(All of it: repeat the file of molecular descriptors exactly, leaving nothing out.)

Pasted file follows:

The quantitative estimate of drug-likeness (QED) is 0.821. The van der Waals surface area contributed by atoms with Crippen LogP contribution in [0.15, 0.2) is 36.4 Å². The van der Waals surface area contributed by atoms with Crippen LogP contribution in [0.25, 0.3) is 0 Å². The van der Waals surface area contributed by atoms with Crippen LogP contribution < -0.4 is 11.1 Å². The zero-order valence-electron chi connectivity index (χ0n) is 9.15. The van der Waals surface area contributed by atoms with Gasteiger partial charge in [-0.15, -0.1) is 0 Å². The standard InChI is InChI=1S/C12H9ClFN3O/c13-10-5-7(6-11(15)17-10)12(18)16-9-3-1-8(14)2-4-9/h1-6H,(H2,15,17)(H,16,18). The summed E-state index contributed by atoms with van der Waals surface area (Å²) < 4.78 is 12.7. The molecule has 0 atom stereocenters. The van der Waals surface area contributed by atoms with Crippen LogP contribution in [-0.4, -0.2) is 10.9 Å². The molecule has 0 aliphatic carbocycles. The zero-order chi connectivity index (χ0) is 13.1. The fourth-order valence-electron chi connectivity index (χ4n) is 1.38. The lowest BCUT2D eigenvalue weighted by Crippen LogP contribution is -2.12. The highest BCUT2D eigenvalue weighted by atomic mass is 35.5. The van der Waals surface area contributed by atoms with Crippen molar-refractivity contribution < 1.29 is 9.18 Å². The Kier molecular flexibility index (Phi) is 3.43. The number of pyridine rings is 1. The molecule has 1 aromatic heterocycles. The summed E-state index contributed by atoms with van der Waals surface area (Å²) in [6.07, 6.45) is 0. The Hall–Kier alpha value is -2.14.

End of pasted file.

The quantitative estimate of drug-likeness (QED) is 0.821. The van der Waals surface area contributed by atoms with Crippen LogP contribution in [0.15, 0.2) is 36.4 Å². The van der Waals surface area contributed by atoms with Crippen LogP contribution in [0.25, 0.3) is 0 Å². The van der Waals surface area contributed by atoms with Crippen LogP contribution < -0.4 is 11.1 Å². The zero-order valence-electron chi connectivity index (χ0n) is 9.15. The van der Waals surface area contributed by atoms with Gasteiger partial charge in [-0.15, -0.1) is 0 Å². The standard InChI is InChI=1S/C12H9ClFN3O/c13-10-5-7(6-11(15)17-10)12(18)16-9-3-1-8(14)2-4-9/h1-6H,(H2,15,17)(H,16,18). The summed E-state index contributed by atoms with van der Waals surface area (Å²) < 4.78 is 12.7. The molecule has 0 atom stereocenters. The van der Waals surface area contributed by atoms with Crippen LogP contribution in [-0.4, -0.2) is 10.9 Å². The molecule has 0 aliphatic carbocycles. The zero-order chi connectivity index (χ0) is 13.1. The fourth-order valence-electron chi connectivity index (χ4n) is 1.38. The lowest BCUT2D eigenvalue weighted by Crippen LogP contribution is -2.12. The highest BCUT2D eigenvalue weighted by atomic mass is 35.5. The van der Waals surface area contributed by atoms with Crippen molar-refractivity contribution < 1.29 is 9.18 Å². The Kier molecular flexibility index (Phi) is 3.43. The number of pyridine rings is 1. The molecule has 1 aromatic heterocycles. The summed E-state index contributed by atoms with van der Waals surface area (Å²) in [6.07, 6.45) is 0. The Hall–Kier alpha value is -2.14.